Crystallography

100 years ago, the youngest Nobel Prize winner to date announced the findings that would secure him and his father this prestigious award. These results were the first steps in a new area of research that is still widely used today - crystallography.

Crystalline solid : a solid with a regular, repeating internal structure of atoms, ions and molecules

Crystallography explores the structure of crystalline solids and allows an understanding of the internal layout of materials. This can lead to insights into why they have the properties they do; why diamond is hard, why graphite is soft and even why grass is green. This grasp of how basic structure affects properties has resulted in the ability to create and modify materials to meet specific needs - Kevlar, Teflon, rubber and so on.

The use of crystallography has opened doors in many areas of science. In biology, x-ray diffraction can be used to observe the complex structures of proteins, and has led to an in depth understanding of DNA and other biomolecules. From this, diseases and new ways to counteract them can be researched, improving the standard of healthcare in the world today.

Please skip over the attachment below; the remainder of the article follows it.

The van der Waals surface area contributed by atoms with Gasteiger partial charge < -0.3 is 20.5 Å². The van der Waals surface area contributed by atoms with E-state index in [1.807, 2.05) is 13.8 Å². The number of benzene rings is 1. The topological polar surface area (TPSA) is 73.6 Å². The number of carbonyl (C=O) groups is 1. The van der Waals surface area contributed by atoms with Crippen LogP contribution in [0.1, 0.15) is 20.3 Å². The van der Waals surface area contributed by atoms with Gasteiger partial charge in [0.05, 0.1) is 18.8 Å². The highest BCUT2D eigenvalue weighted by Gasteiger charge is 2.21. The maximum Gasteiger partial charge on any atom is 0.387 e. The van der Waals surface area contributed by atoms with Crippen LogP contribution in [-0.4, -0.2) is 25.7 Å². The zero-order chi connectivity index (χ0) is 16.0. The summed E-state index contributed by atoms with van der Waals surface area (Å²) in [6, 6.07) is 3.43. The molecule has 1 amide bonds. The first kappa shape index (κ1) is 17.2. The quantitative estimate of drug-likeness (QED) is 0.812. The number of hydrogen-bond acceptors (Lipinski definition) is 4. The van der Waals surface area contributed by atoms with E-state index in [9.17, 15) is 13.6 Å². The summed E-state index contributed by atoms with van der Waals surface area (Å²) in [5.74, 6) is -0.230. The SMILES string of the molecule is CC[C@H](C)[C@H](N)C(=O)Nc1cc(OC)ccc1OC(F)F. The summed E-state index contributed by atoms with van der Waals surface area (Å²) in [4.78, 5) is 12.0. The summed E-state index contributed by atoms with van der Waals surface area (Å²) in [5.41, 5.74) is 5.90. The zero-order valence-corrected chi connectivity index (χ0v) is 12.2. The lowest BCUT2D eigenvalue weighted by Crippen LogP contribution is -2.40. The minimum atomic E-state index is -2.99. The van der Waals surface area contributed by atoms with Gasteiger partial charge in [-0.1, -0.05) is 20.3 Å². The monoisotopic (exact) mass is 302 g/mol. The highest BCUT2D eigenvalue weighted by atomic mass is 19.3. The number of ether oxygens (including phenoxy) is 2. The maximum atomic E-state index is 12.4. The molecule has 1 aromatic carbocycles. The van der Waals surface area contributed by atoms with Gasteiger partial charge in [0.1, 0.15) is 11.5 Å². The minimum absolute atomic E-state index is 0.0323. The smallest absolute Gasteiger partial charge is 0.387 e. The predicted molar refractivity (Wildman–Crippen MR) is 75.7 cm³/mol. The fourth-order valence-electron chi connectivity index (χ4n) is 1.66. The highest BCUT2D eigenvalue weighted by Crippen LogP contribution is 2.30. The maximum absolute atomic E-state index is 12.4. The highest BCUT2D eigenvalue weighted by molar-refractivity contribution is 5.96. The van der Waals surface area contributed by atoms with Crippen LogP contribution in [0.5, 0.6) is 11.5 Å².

Large scale X-ray and neutron sources have furthered our understanding of the properties of materials by using crystallography to explore their structures. The Synchrotron Radiation Source (SRS) at STFC’s Daresbury Laboratory was the first of its kind to use its beams’ ‘pencil-like’ focus to study much smaller crystals, something that is especially important in protein analysis. Today even brighter beams are available at the Diamond Light Source at Harwell Campus or the European Synchrotron Radiation Facility (ESRF) in France.

The ISIS Facility at STFC’s Rutherford Appleton Laboratory uses neutron beams to obtain complementary and often unique structural details. By analysing this with state of the art neutron detectors researchers can obtain structures in minutes that would have taken months to achieve 20 years ago.

Crystallography has advanced dramatically in recent decades and this huge leap forward in our ability to understand the fine detail of materials is playing a big role in finding new, cleaner energy solutions, and ways to combat the growing problem of environmental pollution and climate change.

Celebrating Crystallography

(Credit: The Royal Institution)

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